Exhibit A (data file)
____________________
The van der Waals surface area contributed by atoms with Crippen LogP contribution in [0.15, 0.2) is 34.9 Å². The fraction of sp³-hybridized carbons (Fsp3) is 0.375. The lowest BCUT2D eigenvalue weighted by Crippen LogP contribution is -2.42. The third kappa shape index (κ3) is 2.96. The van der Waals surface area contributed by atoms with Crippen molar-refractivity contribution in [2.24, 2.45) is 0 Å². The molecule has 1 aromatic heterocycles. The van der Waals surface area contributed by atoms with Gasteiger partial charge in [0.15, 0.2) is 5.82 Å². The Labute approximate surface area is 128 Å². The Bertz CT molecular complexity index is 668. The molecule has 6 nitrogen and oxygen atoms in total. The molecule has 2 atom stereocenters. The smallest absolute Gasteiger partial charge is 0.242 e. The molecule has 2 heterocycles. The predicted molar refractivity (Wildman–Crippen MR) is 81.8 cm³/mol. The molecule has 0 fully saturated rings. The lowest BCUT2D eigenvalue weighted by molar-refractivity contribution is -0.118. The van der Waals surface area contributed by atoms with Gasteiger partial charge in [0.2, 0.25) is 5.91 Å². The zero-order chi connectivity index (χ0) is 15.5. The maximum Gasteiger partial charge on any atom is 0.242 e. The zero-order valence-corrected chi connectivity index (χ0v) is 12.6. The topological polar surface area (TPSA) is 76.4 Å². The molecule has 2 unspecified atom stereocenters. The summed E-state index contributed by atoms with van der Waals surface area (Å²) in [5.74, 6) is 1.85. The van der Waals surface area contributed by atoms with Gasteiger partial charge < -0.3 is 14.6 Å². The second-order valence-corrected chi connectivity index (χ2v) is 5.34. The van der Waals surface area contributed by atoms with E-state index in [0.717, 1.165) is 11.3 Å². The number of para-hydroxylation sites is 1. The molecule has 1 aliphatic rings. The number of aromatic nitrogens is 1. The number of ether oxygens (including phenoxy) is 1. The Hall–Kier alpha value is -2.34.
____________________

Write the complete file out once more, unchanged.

The van der Waals surface area contributed by atoms with Crippen LogP contribution in [0.15, 0.2) is 34.9 Å². The fraction of sp³-hybridized carbons (Fsp3) is 0.375. The lowest BCUT2D eigenvalue weighted by Crippen LogP contribution is -2.42. The third kappa shape index (κ3) is 2.96. The van der Waals surface area contributed by atoms with Crippen molar-refractivity contribution in [2.24, 2.45) is 0 Å². The molecule has 1 aromatic heterocycles. The van der Waals surface area contributed by atoms with Gasteiger partial charge in [0.15, 0.2) is 5.82 Å². The Labute approximate surface area is 128 Å². The Bertz CT molecular complexity index is 668. The molecule has 6 nitrogen and oxygen atoms in total. The molecule has 2 atom stereocenters. The smallest absolute Gasteiger partial charge is 0.242 e. The molecule has 2 heterocycles. The predicted molar refractivity (Wildman–Crippen MR) is 81.8 cm³/mol. The molecule has 0 fully saturated rings. The lowest BCUT2D eigenvalue weighted by molar-refractivity contribution is -0.118. The van der Waals surface area contributed by atoms with Gasteiger partial charge in [0.2, 0.25) is 5.91 Å². The zero-order chi connectivity index (χ0) is 15.5. The maximum Gasteiger partial charge on any atom is 0.242 e. The zero-order valence-corrected chi connectivity index (χ0v) is 12.6. The topological polar surface area (TPSA) is 76.4 Å². The molecule has 2 unspecified atom stereocenters. The summed E-state index contributed by atoms with van der Waals surface area (Å²) in [5.74, 6) is 1.85. The van der Waals surface area contributed by atoms with Gasteiger partial charge < -0.3 is 14.6 Å². The second-order valence-corrected chi connectivity index (χ2v) is 5.34. The van der Waals surface area contributed by atoms with E-state index in [0.717, 1.165) is 11.3 Å². The number of para-hydroxylation sites is 1. The molecule has 1 aliphatic rings. The number of aromatic nitrogens is 1. The number of ether oxygens (including phenoxy) is 1. The Hall–Kier alpha value is -2.34.